Jumped right through your mammy's cock and never touched a hair.
    • 1933(–35?), Lucille Bogan, Till the cows come home:
      I told him I gotta good cock / and it's got four damn good names:
      Rough top, / rough cock, / tough cock, / cock without a bone.
      […] If you suck my pussy, / baby, I'll suck your dick.
    • 1949 March 2, Mrs. H. K. of Camden, Missouri, quoted by Vance Randolph, Unprintable Ozark Folksongs and Folklore: Roll me in your arms, Volume 1:
      I've got a girl in Castle Rock,
      She wears a moustache on her cock.
    • 1998, Scarface, Fuck Faces (song):
      I stuck my fist up in her cock, she didn't budge or move it.
    • 2010, Vildred C. Tucker-Dawson, A Journey Back in Time: My Story Book:
      She smelled like she was on her period and hadn't changed pads. On ah many occasions I heard men say her cock smelled through her clothing.
Noun

cock (plural cocks)

  1. A small conical pile of hay.
    The farmhands stack the hay into cocks
Translations
  • Russian: копна́
Verb

cock (cocks, present participle cocking; past and past participle cocked)

  1. (transitive) To form into piles.
    • 1579, Edmund Spenser, The Shepheardes Calender
      Under the cocked hay.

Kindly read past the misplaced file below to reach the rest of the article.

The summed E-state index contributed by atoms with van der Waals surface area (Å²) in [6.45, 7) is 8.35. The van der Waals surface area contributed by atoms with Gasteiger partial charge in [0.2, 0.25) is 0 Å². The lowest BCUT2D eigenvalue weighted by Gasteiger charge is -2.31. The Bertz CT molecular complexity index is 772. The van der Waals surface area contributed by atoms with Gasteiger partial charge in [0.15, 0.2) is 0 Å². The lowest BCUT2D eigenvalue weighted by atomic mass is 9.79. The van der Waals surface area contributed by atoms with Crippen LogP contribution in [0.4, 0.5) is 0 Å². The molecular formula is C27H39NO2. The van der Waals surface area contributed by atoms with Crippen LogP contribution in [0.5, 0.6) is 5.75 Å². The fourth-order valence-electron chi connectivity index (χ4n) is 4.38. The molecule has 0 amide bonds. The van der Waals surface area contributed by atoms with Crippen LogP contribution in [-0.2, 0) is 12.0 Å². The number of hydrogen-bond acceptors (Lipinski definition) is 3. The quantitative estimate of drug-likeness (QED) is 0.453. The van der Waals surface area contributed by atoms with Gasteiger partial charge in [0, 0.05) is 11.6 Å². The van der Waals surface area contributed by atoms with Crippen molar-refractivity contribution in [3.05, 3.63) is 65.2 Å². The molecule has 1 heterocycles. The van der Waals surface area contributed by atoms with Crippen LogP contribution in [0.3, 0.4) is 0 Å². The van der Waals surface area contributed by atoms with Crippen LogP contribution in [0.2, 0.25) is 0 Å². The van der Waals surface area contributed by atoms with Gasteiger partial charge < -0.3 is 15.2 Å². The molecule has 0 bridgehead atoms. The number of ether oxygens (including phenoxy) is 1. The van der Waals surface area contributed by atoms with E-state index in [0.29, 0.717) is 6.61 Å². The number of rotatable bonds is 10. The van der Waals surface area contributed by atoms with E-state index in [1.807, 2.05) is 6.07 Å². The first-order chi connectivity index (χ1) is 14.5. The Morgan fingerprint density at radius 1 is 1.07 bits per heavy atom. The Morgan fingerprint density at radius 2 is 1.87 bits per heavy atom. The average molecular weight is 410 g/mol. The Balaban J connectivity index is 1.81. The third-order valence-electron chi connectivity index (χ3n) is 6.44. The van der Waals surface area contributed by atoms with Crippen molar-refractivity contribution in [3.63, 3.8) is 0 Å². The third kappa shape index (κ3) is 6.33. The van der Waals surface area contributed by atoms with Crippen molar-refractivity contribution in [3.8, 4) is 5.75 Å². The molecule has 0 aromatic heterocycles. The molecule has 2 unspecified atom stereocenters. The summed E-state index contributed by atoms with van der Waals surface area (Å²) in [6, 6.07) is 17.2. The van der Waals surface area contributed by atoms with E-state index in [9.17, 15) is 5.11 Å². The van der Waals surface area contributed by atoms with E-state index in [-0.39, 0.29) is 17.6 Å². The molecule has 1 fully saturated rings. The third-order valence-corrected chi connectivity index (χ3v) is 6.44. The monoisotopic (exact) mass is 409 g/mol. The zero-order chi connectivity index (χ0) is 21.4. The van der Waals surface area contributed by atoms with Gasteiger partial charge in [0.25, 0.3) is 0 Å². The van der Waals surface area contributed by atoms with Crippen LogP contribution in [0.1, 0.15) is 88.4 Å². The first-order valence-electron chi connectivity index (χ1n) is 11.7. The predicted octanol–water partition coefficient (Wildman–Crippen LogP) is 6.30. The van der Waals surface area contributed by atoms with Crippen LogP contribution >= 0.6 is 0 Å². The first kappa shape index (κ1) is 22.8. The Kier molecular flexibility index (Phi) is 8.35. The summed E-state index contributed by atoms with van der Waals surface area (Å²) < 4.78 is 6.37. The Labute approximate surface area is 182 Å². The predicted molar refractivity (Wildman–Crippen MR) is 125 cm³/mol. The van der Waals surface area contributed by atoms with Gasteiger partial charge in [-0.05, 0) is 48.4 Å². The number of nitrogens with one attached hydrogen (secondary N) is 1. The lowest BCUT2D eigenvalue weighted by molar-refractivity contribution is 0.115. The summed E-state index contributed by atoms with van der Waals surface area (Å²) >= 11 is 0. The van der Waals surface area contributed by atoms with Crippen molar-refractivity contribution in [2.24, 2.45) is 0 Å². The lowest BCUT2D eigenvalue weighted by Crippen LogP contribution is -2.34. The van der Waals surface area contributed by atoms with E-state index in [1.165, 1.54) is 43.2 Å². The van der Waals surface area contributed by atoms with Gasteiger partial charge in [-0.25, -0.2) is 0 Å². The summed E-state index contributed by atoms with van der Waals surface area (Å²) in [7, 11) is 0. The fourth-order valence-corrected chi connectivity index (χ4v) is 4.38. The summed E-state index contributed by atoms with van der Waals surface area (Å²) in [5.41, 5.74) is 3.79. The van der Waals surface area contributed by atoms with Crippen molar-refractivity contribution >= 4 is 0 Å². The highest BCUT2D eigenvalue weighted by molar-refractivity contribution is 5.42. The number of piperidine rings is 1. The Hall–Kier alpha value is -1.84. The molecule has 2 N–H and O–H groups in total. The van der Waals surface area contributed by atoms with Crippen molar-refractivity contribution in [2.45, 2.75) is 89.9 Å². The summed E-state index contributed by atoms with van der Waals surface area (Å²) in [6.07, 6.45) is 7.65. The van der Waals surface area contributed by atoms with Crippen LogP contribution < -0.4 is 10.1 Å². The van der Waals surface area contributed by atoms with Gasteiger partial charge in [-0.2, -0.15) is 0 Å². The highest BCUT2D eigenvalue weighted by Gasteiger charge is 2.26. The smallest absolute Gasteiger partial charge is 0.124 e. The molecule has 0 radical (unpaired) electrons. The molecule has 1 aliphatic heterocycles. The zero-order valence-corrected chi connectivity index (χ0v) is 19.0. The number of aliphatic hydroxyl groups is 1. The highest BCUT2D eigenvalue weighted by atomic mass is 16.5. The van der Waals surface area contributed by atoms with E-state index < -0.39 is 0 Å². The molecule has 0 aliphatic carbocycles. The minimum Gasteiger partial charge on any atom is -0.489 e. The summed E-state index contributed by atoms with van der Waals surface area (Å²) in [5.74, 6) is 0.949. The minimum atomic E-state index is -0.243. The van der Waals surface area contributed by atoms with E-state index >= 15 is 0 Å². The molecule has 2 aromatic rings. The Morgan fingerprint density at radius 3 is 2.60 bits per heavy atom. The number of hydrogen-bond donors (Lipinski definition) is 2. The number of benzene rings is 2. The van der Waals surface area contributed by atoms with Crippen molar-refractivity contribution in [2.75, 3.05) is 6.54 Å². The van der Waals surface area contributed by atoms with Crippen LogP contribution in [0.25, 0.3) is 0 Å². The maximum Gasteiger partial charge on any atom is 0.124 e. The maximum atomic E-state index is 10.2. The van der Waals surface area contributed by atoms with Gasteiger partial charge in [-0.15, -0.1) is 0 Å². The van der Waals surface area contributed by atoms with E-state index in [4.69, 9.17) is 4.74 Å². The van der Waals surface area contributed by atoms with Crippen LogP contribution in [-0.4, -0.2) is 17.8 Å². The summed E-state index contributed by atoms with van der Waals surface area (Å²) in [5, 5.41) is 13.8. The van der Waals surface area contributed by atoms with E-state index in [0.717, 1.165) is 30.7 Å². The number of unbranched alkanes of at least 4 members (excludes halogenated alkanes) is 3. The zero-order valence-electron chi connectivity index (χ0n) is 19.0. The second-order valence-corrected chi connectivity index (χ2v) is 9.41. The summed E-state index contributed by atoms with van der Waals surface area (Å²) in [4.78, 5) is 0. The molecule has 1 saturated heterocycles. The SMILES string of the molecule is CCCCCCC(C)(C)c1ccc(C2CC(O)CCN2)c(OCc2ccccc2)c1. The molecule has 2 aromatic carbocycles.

Noun

cock (plural cocks)

  1. Abbreviation of cock-boat, a type of small boat.
    • c. 1603–1606, William Shakespeare, “The Tragedie of King Lear”, in Mr. William Shakespeares Comedies, Histories, & Tragedies: Published According to the True Originall Copies (First Folio), London: Printed by Isaac Iaggard, and Ed[ward] Blount, published 1623, OCLC 606515358 ↗, [Act V, scene vi]:
      Yond tall anchoring bark [appears] / Diminished to her cock; her cock, a buoy / Almost too small for sight.
Proper noun
  1. (obsolete) A corruption of the word God, used in oaths.
    • c. 1597, William Shakespeare, “The Merry VViues of VVindsor”, in Mr. William Shakespeares Comedies, Histories, & Tragedies: Published According to the True Originall Copies (First Folio), London: Printed by Isaac Iaggard, and Ed[ward] Blount, published 1623, OCLC 606515358 ↗, [Act I, scene i]:
      By cock and pie.

Cock
Proper noun
  1. Surname